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Welcome to iCalculators monthly Self-assessment guide and news for November 2019. In this month's news we take a look at:
There has been speculation in recent weeks after Prime Minister, Boris Johnson, suggested raising the stamp duty threshold. The plan is to raise stamp duty from its current lowest level of £125,000 to £500,000 and cut the highest rate of stamp duty from 12% to 7%. Stamp duty is the second most unpopular tax in the UK, after inheritance tax as these two taxes are applied against income which has already being taxed at source, thereby making this a double taxation of income.
A recent research shows that almost 29% of UK homeowners say that stamp duty is the number one factor that deters them from purchasing a new home. However, only 28% of them think Mr. Johnson would follow through on his promises and make the changes.
If you are buying a property or land in England and Northern Ireland, you must pay stamp duty on property valued more than £125,000. Buyers only pay stamp duty once their transaction has been completed, normally the solicitor acting on behalf of the buyer will make this payment on behalf of the buyer. The payments are remitted online to HMRC. The following tax table defines the current stamp duty rates:
|Property/land purchase price||SDLT|
|£0 to £125,000||0%|
|£125,001 to £250,000||2%|
|£250,0001 to £925,000||5%|
|£925,001 to £1.5 million||10%|
|£1,500,001 and above||12%|
First time buyers are exempt from stamp duty if the property is valued at £300,000 or less. You can calculate the amount of Stamp Duty due using the Stamp Duty Tax CalculatorIn Scotland a buyer pays the land and building transaction tax (LBTT) while in Wales they pay land transaction tax.
A report suggests that the levy would either be abolished or reduced under the reform. This would mean the charge of 4% of a property value above £500,000 and 5% above the value of £1 Million.
This could save a potential buyer circa £4,300 each and the changes would cut the average stamp duty by 63%. The reform could kick start the property market of the UK and see approximately 131,000 more house moves in the next one-year time, a welcome energization of the property market after the poor confidence seen as a result of poor market confidence triggered by the delays and confusion over Brexit. New research from Purple bricks suggests this kind of change would cut stamp duty paid by the movers from £6,800 to £2,500.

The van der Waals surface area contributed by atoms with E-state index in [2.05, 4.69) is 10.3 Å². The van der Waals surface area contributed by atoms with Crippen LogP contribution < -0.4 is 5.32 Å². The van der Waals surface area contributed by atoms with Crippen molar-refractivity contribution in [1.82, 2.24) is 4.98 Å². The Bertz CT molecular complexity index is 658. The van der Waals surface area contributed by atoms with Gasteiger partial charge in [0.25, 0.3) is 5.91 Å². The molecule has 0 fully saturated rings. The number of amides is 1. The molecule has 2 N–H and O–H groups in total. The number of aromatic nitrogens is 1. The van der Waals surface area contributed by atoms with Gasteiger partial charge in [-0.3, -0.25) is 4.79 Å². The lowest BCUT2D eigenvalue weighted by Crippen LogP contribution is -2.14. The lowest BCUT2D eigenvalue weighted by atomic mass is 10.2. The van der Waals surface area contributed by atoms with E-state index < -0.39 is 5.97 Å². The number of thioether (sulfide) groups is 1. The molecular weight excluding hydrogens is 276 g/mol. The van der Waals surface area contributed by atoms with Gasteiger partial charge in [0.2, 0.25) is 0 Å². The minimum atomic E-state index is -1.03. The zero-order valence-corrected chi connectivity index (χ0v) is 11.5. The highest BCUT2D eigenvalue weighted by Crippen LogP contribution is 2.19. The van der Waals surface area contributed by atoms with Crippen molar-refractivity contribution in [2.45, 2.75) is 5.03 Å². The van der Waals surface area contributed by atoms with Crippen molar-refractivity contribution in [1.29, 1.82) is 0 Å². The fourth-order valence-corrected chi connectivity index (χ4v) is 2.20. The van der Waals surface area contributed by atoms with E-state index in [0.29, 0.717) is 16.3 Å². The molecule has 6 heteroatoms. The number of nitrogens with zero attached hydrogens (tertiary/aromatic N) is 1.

These proposals could encourage first time buyers to buy their first property as well as growing families move into bigger properties.
Calculations suggest that the government would lose approximately £3.2 billion in stamp duty revenue. However, the rise in moving spend, VAT and other taxes could bring a potential revenue of £1.2 billion. Purplebricks CEO Vic Darvey has said: "Reforming stamp duty is the key to unlocking growth and getting Britain moving".
The research suggests a potential boost to the UK economy of £1.7 billion with the revenue generated. This revenue includes estate agency fees, property surveys, removal expenses, decorating & home furnishing, etc. Moreover, people are estimated to spend a £473 million on home improvements, this figure is based on average household expenditure on property when moving home.
Since the increase in stamp duty in 2014, transactions have fallen by 8%. If the proposed changes materialize 15% of more properties would enter the market each year. Moreover, this will result in 90% of new home buyers free from the charges of stamp duty, a saving that supports average working families.
The relief for first-time buyers in 2014 increased SDLT receipts from £1 million plus and has remained strong, until the recent fall in the first half of 2019 after the leadership change and perhaps due to uncertainty around Brexit. This reform could be favorable to Britain's economy and its citizens and provide a positive financial boost at a point when people are very disillusioned with government and disenfranchised from the perceived political elite.